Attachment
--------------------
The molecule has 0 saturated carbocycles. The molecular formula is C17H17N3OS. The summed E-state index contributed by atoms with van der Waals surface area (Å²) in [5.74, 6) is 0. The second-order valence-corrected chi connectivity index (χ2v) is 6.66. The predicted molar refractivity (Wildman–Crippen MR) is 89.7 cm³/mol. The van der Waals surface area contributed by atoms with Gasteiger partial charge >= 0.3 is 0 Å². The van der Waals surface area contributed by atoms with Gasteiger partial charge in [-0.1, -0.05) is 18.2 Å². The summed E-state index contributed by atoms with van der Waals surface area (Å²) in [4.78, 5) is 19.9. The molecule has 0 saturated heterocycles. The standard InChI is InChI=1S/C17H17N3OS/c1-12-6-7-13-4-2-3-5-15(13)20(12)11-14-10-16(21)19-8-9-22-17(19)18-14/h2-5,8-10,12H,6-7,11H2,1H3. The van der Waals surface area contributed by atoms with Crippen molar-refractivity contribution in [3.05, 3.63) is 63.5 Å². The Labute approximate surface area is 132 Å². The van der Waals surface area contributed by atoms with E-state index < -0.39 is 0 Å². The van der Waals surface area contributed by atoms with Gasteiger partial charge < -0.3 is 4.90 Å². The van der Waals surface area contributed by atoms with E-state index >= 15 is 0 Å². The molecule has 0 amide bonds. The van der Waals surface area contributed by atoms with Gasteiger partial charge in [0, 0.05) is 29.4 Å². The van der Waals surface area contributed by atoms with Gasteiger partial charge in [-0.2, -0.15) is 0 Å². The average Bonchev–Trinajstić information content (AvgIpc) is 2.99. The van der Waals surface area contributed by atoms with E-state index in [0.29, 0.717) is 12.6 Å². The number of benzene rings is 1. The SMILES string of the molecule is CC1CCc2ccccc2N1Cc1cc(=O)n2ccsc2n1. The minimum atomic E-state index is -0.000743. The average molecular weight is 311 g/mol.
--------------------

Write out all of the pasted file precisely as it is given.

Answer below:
The molecule has 0 saturated carbocycles. The molecular formula is C17H17N3OS. The summed E-state index contributed by atoms with van der Waals surface area (Å²) in [5.74, 6) is 0. The second-order valence-corrected chi connectivity index (χ2v) is 6.66. The predicted molar refractivity (Wildman–Crippen MR) is 89.7 cm³/mol. The van der Waals surface area contributed by atoms with Gasteiger partial charge >= 0.3 is 0 Å². The van der Waals surface area contributed by atoms with Gasteiger partial charge in [-0.1, -0.05) is 18.2 Å². The summed E-state index contributed by atoms with van der Waals surface area (Å²) in [4.78, 5) is 19.9. The molecule has 0 saturated heterocycles. The standard InChI is InChI=1S/C17H17N3OS/c1-12-6-7-13-4-2-3-5-15(13)20(12)11-14-10-16(21)19-8-9-22-17(19)18-14/h2-5,8-10,12H,6-7,11H2,1H3. The van der Waals surface area contributed by atoms with Crippen molar-refractivity contribution in [3.05, 3.63) is 63.5 Å². The Labute approximate surface area is 132 Å². The van der Waals surface area contributed by atoms with E-state index < -0.39 is 0 Å². The van der Waals surface area contributed by atoms with Gasteiger partial charge < -0.3 is 4.90 Å². The van der Waals surface area contributed by atoms with E-state index >= 15 is 0 Å². The molecule has 0 amide bonds. The van der Waals surface area contributed by atoms with Gasteiger partial charge in [0, 0.05) is 29.4 Å². The van der Waals surface area contributed by atoms with Gasteiger partial charge in [-0.2, -0.15) is 0 Å². The average Bonchev–Trinajstić information content (AvgIpc) is 2.99. The van der Waals surface area contributed by atoms with E-state index in [0.29, 0.717) is 12.6 Å². The number of benzene rings is 1. The SMILES string of the molecule is CC1CCc2ccccc2N1Cc1cc(=O)n2ccsc2n1. The minimum atomic E-state index is -0.000743. The average molecular weight is 311 g/mol.